Along the lane, there's the briefest glimpse of the pink, jettied frontage of Hall Farm but its moats and even earlier hall earthworks are out of sight amid the ancient coppice stumps of Burgate Wood.
Around the corner, Burgate's Great Green is wide, timeless, absolutely unexpected and quite magical.
Beyond the village pump, a bench is the perfect spot to rest the legs and let the mind continue to wander. It remembers Charlie Flatman who has 'gone fishing' presumably after a lifetime of enjoying Burgate's 37 ponds.
Back on Long Green the vast tract of common seems more open than ever now. Richard's school, Charlie's ponds, birds and butterflies, oaks and orchids, horses, heather and hedgerows.
If there's one thing to take away from a walk around Wortham and Burgate, it's that memorials don't always have to be set in stone.
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Time to remember
Inside St Mary's Burgate, alongside the impressive memorial brasses of the Lord and Lady of the Manor, it's more humble brass offerings which steal the show.
A second look confirms the towering candlesticks to be First World War shell cases and reveals Rector Benjamin Appleyard's army chaplain's helmet propped up nonchalantly alongside.
With shell-case furnishings fashioned by wounded soldiers in Godwaersvelde Hospital in Ypres, a sky-blue backdrop and wooden surround crafted by local artisans, Appleyard's altar of remembrance is simple, close to home and deeply touching.
1) Start at St Mary's Church Wortham (IP22 1SL). At junction (church behind you) turn right towards Magpie Green along road for approx. 0.35 miles/0.5 kms.
2) The 'Tithe War' memorial is on the right. Retrace steps to junction. Turn right onto Church Road (signed Mellis).
3) After gentle S-bend, take footpath (right). Path curves left (hedge right). Straight ahead at crossroad of paths. After small bridge, continue on path (hedge now left) to larger bridge and junction of paths.
4) Turn left to reach Long Green.
5) Turn left, following edge of common. Go past White House Farm. Turn right, then left around sports field to Church Road.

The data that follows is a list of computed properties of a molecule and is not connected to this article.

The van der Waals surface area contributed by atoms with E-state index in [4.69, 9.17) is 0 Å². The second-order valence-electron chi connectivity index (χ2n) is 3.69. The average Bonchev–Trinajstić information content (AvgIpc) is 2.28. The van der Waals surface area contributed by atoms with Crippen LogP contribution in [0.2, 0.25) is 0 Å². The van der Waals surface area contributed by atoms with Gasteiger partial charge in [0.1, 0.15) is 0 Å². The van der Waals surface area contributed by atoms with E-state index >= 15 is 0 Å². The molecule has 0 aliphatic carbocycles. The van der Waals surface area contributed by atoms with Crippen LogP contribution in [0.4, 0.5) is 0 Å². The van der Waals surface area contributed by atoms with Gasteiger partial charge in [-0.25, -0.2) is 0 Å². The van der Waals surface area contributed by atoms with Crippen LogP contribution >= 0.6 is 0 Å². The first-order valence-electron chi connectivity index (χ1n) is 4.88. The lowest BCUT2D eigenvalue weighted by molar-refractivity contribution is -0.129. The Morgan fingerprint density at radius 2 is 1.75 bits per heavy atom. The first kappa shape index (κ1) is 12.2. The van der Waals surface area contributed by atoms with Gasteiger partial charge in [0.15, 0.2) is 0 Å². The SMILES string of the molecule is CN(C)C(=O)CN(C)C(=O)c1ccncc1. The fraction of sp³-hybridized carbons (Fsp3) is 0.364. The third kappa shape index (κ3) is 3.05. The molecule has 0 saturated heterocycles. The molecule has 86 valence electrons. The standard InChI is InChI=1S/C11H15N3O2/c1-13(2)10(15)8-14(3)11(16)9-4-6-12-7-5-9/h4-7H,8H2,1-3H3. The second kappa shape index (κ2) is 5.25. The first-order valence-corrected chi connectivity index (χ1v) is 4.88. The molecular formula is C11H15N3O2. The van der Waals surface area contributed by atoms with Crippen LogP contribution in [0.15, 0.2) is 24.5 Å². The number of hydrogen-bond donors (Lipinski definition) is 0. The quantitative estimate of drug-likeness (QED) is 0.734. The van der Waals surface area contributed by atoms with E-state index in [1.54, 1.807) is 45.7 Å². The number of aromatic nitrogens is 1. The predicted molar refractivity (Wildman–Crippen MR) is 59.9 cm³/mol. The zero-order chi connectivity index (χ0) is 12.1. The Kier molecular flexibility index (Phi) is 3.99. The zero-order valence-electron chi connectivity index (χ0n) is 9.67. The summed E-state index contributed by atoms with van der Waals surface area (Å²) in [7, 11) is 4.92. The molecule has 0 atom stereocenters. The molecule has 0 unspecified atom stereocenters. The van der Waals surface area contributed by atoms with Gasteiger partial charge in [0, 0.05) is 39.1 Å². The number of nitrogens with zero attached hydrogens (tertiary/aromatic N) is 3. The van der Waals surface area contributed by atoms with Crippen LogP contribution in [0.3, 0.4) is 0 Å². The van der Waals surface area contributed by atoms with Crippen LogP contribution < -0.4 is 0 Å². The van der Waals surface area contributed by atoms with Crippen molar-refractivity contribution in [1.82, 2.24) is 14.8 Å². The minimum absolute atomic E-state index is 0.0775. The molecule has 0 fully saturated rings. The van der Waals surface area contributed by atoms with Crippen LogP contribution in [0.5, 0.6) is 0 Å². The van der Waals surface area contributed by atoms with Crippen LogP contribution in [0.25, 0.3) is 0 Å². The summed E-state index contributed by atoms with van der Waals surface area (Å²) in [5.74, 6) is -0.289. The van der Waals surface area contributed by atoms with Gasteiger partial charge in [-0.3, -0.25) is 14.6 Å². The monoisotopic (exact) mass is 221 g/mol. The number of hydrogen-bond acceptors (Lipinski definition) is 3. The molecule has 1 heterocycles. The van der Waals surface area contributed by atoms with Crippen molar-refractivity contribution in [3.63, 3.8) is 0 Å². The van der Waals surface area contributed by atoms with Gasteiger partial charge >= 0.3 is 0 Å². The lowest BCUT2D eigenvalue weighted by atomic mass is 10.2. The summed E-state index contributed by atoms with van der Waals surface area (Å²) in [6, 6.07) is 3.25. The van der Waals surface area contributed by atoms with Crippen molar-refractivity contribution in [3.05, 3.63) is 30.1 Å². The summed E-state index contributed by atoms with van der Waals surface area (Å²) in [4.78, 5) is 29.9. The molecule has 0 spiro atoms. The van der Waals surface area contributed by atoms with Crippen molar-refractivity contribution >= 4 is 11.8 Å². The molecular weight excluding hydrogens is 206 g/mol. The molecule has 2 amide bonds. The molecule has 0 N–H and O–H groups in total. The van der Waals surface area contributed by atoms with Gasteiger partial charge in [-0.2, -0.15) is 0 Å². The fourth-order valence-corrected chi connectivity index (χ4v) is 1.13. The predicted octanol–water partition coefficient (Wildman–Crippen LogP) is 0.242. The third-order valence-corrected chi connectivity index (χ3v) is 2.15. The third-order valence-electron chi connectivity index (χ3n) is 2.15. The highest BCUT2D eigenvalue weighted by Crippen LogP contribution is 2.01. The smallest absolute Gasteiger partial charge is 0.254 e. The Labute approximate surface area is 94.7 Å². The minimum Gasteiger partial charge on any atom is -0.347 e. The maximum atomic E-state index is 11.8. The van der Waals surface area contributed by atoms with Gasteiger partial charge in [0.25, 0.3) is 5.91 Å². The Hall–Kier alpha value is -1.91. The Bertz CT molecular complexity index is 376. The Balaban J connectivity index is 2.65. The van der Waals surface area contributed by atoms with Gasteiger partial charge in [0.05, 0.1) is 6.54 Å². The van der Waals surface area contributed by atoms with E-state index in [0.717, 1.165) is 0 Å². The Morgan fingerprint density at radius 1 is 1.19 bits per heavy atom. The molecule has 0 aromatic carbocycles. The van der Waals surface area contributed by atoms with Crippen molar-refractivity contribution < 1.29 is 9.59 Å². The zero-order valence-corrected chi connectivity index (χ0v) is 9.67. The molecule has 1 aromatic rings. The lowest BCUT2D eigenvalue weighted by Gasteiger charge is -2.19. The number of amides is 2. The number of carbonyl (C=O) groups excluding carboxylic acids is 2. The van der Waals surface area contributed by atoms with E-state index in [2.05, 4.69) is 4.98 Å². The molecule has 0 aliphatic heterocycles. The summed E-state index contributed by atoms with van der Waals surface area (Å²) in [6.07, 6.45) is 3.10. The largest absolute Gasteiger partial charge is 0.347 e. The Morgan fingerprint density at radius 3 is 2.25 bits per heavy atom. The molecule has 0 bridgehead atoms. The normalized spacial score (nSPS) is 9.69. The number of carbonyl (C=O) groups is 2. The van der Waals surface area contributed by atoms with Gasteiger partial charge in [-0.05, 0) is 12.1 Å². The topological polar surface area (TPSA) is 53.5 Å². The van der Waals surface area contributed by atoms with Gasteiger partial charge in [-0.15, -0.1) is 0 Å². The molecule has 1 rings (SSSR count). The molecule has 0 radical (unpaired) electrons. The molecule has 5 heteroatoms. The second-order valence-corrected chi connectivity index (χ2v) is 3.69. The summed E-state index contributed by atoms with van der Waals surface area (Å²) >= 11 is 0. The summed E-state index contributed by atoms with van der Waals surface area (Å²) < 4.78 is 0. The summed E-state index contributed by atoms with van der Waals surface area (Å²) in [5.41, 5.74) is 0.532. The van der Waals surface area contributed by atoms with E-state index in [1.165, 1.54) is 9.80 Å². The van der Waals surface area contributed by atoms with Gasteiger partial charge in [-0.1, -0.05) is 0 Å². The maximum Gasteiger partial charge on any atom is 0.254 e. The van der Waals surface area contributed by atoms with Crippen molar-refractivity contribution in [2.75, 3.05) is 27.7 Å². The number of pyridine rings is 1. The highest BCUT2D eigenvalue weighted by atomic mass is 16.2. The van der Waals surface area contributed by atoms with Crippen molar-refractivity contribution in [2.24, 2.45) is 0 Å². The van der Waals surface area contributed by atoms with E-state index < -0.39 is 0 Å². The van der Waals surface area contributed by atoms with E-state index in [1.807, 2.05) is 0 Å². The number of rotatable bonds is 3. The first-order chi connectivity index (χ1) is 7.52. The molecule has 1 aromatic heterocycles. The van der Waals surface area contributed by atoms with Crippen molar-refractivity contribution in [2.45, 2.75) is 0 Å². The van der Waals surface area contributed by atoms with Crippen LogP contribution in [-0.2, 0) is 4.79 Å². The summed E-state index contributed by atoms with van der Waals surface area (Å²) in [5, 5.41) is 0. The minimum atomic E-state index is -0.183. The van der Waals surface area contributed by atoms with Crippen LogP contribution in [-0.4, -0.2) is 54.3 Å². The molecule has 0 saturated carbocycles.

6) Cross Church Road. Keep ahead down track, then go right along path in front of houses (left) to Wortham Post Office/ tearoom and main road A143.
7) Turn left. Follow pavement to end of houses and bridleway (Bean's Lane) signed on right.
8) Cross road to follow Bean's Lane which starts as a track. As track bears left, keep straight ahead into a green lane. This becomes a field-edge path( hedge right). Following signpost, go right along field-edge path to T-junction. Turn right onto farm track. Keep right (hedge left) to reach Owl's Barn / Hill Farm and the road.
9) Pass in front of Hill Farm. Cross road to take Sycamore Road opposite. Views of Burgate Church (left). Left at junction.
10) Through gate (right) to Burgate Church. Exit churchyard through gate opposite porch. Turn right along road.
11) At entrance to Hall Farm, take footpath (right by farm sign, over footbridge). Path goes diagonally left across field to corner, then through gap, to bear left alongside Burgate Wood.
12) At corner of wood, continue straight ahead on field margin path (hedge left). Nearing the houses, path bears left, then right to Great Green.
13) Turn right to follow path anti-clockwise around Great Green, passing The Burrow, Green Farm (right) and the old pump (left). This takes you left onto grass track, past Charlie's bench and a white Chapel House. Turn right to reach the Old Primitive Methodist Chapel.
14) Follow footpath right, going diagonally across a small meadow, then left at the hedge gap, past Howard Nurseries Ltd reservoir (right). The field-margin path (hedge and nurseries left) leads to path junction.
15) Turn left. Field margin path scoops left, then straight ahead to hedge gap to pub car park (The Manor) and road.
16) Turn right, passing school (right), village sign (left). At Church Road (signed Wortham Church) (17) Cross back over to Long Green and retrace steps to Wortham St Mary's.
The beginning/end of the walk from St Mary's Wortham (and detour to the Tithe War memorial) are linear and optional. For a shorter walk, the circular section (7-17) can be enjoyed from Long Green.
Distance: 8 miles/13 kms. Circular section only 3.5 miles/5.5 kms
Time: 4 hours/1.5 hours
Start: St Mary's Church Wortham (IP22 1SL)/Wortham Post Office (IP22 IPP).
Access: Field-edge, green lanes, pavements, gates, footbridges.
Map: OS Explorer 230